Vancouver outdoor activities

Days out in Vancouver don’t get much more exciting than a trip up Grouse Mountain, an all-year-round entertainment paradise that mixes the wildness of the great outdoors with opportunities for family fun and learning.  It takes only 15 minutes from downtown heading north to get to this amazing attraction, and I found it hard to cram everything it has to offer into one day.

Skyride Gondola

This does exactly what it says, taking you on a 1,100 meter climb into the sky over a mountainside covered in pine trees. The whole cityscape below opens up, as well as nearby peaks, inlets and bays, the Pacific Ocean and the Gulf Islands. You’re in the wilderness but civilization is spread out beneath.

Wildlife Refuge

The Refuge for Endangered Wildlife is a conservation centre right at the top of the mountain, where research and education go hand in hand. It’s fascinating to explore conservation issues through its interpretative programs and find out more about wildlife and plants that are at risk. Spread over five acres, it’s home to a large habitat for Timber Wolves and for two orphaned Grizzly Bears.

Eye of the Wind

A gigantic wind turbine is the setting for a viewing pod accessed by elevator, some 20 storeys high. As the blades slowly turn, visitors get stunning views of the city and surrounding area, including the harbor and the Coastal Mountains.

Theatre in the Sky

Here’s a chance to learn more about the wildlife of Grouse Mountain, with an HD electronic cinema showing fascinating films about eagles, Grizzly Bears and the latest addition, a Barn Owl called Tyto and work underway to save another species, the Northern Spotted Owl.

Winter calls

When the snows come, Grouse Mountain acts as a magnet for skiers and snowboarders, hikers with snowshoes and ice skaters. There are trails for novices up to the highly experienced, and it’s easy to rent equipment and to have lessons to get into the swing of winter sports activities.

Outside of winter there are opportunities to go ziplining or do the famous “Grouse Grind” a steep climb to an 850 meter elevation that really does test the stamina!

Vancouver, music and vacation

Taking a vacation in a city like Vancouver, with so many things to see or do, can get a little on the expensive side if you’re not careful. Of course if money is no object then spend away, but for those of us who sometimes like to hold back a little it’s great to find something free that’s also of really high quality.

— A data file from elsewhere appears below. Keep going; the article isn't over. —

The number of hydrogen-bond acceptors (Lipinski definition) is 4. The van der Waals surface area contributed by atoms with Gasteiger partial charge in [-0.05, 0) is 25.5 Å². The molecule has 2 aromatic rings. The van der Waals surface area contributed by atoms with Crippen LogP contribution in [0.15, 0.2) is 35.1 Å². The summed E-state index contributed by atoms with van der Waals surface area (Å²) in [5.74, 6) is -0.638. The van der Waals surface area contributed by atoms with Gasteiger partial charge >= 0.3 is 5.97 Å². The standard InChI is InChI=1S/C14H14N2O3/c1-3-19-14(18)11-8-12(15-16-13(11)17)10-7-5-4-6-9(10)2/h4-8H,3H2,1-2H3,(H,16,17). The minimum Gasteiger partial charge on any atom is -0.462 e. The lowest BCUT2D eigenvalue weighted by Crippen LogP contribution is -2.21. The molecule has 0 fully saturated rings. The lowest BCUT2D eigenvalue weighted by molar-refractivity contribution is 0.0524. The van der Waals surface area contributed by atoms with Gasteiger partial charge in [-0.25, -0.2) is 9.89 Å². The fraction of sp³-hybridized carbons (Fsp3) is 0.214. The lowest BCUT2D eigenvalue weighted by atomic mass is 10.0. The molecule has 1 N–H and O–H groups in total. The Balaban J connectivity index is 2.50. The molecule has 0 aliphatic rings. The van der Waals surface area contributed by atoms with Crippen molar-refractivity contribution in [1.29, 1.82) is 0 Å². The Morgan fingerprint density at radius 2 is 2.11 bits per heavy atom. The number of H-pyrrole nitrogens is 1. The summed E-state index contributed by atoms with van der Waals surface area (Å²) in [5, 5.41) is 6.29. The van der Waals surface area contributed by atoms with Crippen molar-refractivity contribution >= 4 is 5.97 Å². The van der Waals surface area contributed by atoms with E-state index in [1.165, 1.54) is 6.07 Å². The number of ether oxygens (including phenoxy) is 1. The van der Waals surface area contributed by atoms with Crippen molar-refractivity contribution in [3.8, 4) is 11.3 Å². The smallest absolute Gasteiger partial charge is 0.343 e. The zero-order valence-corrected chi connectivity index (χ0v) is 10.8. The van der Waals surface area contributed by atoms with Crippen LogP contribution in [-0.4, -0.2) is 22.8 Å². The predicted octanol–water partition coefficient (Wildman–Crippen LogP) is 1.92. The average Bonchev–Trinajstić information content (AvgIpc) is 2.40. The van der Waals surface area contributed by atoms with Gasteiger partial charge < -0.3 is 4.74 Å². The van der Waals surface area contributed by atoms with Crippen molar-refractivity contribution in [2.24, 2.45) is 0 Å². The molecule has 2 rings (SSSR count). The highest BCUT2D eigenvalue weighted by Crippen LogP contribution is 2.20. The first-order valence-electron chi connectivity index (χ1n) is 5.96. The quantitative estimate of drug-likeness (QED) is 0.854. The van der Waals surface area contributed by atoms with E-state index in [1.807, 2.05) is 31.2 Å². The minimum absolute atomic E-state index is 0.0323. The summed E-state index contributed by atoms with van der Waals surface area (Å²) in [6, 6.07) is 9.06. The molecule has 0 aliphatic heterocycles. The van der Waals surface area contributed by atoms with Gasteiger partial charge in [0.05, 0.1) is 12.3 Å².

Just such an event is a month or so of music called The Toque Sessions, CBC’s annual showcase for some of the finest locally based musicians and bands. It’s been running for five years now and sessions are usually from the back end of January to the end of February. CBC has an eclectic line-up for the sessions, a diverse range of styles that this year included blues, jazz, indie, pop, folk and metal at CBC Studio 1 on Hamilton Street.

Studio 1 used to be home to the CBC Radio Orchestra for dozens of years and is now a top location for concerts and broadcasts for CBC Vancouver. It’s reckoned to be one of the best studio sound stages that isn’t in Toronto or way down in Hollywood, California.

What I like about gigs there is that it’s really intimate – you’re right up close to the performers because the studio only has a capacity of around 120-130. Now, I don’t mind big stadium gigs but you can feel a little isolated if you’re way back from the stage. In Studio 1 you can feel the music almost as if you’re at home with a state-of-the-art sound system – except you’ve got the musicians in the room!

Explaining the wide range of musical styles at the sessions, one of the producers responsible for setting up the 5th series, Jon Siddall, said: “We have a really broad taste in music so there’s a little bit of every flavor. If you come to every session, you can experience them all.”

Just remember that if you want to go the sessions are every Thursday and Friday evening, but get there early because space is limited and, after all, everyone likes a free concert!

Vancouver Pride

Vancouver is, in my opinion, a great city to visit at any time of year. The sights and events in the city are always worth the trip, but even so, the buzz in the city sometimes gets a bad rap in comparison to, say, Toronto. This is certainly not the case when Pride is in town, and whatever your persuasion, the Pride events over the summer can be full of fun.